Marks out of 10: 6


Bartosz Kapustka

A Polish attacking midfielder who joined the Foxes from Cracovia Krakow in the summer window but was unable to force his way into the side in the Prem. Kapustka did manage to feature in 3 of their 4 FA Cup matches though.

Marks out of 10: 2.5


Demarai Gray

The young winger has yet to cement a place in the side, as he shows some technical skills but lacks the experience needed to provide an end product. Due to that inconsistency of performance, Gray was in and out of the side, frustrating both Ranieri and Shakespeare when starting games. His most effective performances came as an impact sub against tiring legs, when his runs caused havoc, even if he did not learn to release the ball at the right times or to make correct choices while on it.

Marks out of 10: 3


Riyad Mahrez

Despite having a serious sulk on all season, the reigning African Footballer of the Year managed to grab himself 10 goals. There was a clear difference between his performances the season before and his performances last season, enough of a difference to take him out of the reckoning for a big move to the likes of Barcelona. Gone from being the player that half of Europe enquired about last season, to being a player that, despite asking the club to make a move happen, is not a priority target for anyone. Mahrez is an object lesson in why you should always give your all, even when things are difficult at the club.

Marks out of 10: 1


Ahmed Musa

The Nigerian forward has had a real struggle to adapt since joining the Foxes last summer. His incredible pace is a real weapon, which led to him being used on the wings, as well as up front, where he prefers to play. With the rest of the team sulking for most of the season, he was never able to settle in properly and show what he could do.

Marks out of 10: 3.5


Jamie Vardy

Without doubt the disappointment of the season was Jamie Vardy. Last summer he turned down a move to Arsenal in return for a huge payrise to stay at the Foxes. The drop off in performances was immense in his case. Of all players that starred in the title winning season, he was the one that the fans should feel most let down by. Then Ranieri left and suddenly the sulking stopped and he played once more like the player with something to prove.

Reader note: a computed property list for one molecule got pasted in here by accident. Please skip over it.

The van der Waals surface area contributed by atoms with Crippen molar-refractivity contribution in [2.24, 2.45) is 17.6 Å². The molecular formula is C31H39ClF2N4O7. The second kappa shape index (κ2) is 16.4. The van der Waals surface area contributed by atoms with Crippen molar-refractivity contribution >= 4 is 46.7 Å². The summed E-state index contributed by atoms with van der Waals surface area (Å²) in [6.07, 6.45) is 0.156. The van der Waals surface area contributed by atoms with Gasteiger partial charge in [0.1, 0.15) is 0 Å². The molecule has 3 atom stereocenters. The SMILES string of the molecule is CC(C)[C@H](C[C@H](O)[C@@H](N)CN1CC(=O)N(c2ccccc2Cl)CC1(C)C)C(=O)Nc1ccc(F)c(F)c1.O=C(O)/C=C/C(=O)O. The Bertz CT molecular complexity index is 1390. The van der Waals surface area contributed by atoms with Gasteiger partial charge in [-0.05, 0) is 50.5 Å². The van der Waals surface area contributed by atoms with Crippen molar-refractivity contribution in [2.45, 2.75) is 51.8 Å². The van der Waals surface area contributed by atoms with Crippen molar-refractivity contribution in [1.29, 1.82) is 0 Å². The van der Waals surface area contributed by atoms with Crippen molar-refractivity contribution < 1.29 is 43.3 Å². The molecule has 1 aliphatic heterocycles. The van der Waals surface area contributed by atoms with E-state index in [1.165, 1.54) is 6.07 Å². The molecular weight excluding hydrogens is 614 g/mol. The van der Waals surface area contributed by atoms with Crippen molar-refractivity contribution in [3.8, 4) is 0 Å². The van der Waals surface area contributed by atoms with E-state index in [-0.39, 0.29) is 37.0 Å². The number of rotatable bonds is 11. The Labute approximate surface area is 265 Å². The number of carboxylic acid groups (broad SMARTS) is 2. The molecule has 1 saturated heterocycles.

Marks out of 10: 0


Islam Slimani

Joining a struggling team late in the window did not help Slimani adapt to English football. He did show some promising signs but niggling injuries, the team's loss of form and the AFCON all played a part in disrupting his season. Once Shakespeare took over, he was relegated to a role as a back up.

Marks out of 10: 2.5


Shinji Okazaki

One accusation that can not be levelled at Okazaki is a lack of effort, unlike so many of his team mates last season, but the arrival of Slimani and Musa saw the diminutive Japanese forward pushed down the pecking order a little at the start of the season. Whether he started or came on a sub, Okazaki still ran himself into the ground, but his lack of goals was more telling this time around, as his teammates failed to pick up the slack unlike the previous season.

Marks out of 10: 5


Leonardo Ulloa

Ulloa is reminiscent of Okazaki, though the pair differ greatly in stature, they both run around like their lives depend on the result of each match. Their non-stop harrying of the opposition in every game was badly missed last season, with Ulloa having a very limited role, to the point that he was looking to leave in January. His hard running, height and strength were badly missed at times. However, like Okazaki, his goal return was poor and it badly cost the Foxes.

Marks out of 10: 1